Thursday, January 29, 2009
May I Be Excused Please?
Because Jack and I enjoy eating in restaurants, we have made every attempt to teach our children how to behave in restaurants. Very early on we decided that bringing these people into our lives meant sharing our lives with them and not hiring a babysitter every time we wanted to venture out for dinner. And so, at 10 days, they lunched, al fresco, at an Irish pub. The following week they had dinner at our neighborhood sushi spot. They have progressed from sleeping through the entire meal to sitting next to us, in chairs, and eating actual food. And we do this with as little accouterments as possible, working hard to make meal time family time. Most importantly, they are expected to remain in their seats the entire time, as they are at home.
Perhaps we are simply too strict, we expect too much, as recently I have been besieged with children wandering restaurants. The girls and I had lunch at Chipotle yesterday, a very easy place to stop for a quick bite with them, black bean quesadillas and guacamole and they are quite happy. Immediately after we sat down the child appeared at our table. She was without a parent, her snow pants were falling down, unzipped, and her shirt had food all over it. She stood staring, from the end of the table. We made small talk, mine mostly being "where are your parents?" while my children were a bit more hospitable, asking her name and age. She said nothing. She wandered off. We started lunch. She appeared again. "My name is Rebecca". And then she did the most horrifying of things, she reached out and tried to touch my food. I recoiled in terror having great fear of germ infested others, especially parent free children with runny noses and slouchy pants who are touching my food. I looked around and saw no adult looking for this child. "My dad is feeding my sister". Yes, there he was, on the complete opposite side of the restaurant, not so much as scanning the crowd for his other daughter. "Maybe you could go back and have lunch with your dad?". She wandered off and I watched to make sure she actually made it all the way over. She did.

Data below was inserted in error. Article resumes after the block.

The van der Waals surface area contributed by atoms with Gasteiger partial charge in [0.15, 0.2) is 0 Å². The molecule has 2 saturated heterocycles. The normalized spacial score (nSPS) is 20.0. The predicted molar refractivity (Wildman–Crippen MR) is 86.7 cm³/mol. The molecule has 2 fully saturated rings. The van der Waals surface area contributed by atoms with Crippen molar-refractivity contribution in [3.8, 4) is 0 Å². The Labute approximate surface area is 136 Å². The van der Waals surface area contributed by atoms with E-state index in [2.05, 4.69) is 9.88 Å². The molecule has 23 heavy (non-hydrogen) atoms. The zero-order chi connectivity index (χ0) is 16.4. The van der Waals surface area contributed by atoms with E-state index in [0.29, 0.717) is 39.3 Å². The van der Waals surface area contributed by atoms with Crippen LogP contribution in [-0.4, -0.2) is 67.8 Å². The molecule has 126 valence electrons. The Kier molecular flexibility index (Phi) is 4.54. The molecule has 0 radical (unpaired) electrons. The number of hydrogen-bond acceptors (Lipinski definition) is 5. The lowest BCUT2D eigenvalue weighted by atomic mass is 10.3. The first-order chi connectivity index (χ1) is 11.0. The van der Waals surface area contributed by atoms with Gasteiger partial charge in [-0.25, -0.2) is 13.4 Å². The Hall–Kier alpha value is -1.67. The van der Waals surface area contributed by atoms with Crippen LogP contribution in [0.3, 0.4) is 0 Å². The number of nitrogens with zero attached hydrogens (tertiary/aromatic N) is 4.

We began eating. "Mom, she's back, that girl is back". No less than five times did this child wander to my table and stand, staring, as we sat and looked at her. Mary and Kate are wonderful eaters but had little interest in their quesadilla with this lost looking child standing at our table. Five times I sent her back to her father and each time she returned. At last he stood up, put on his coat, dressed the other child, and then stood, waiting for this one to return.
Surely he will come over and apologize, surely he will come over and thank me for watching his daughter, surely he will come over and pay me for babysitting, nothing. She shuffled back, still in disrepair, he zipped her coat and out they went.
Never at a loss for words, we parlayed this into a conversation about the importance of staying in your seat, thankfully. And they understood, although I did feel a bit sorry for Rebecca. Zip her pants, wipe her nose and clean her shirt, she's probably a lovely child who would just like to have lunch with her dad, not some germ freak woman and her two children, who happily like to sit in their seats.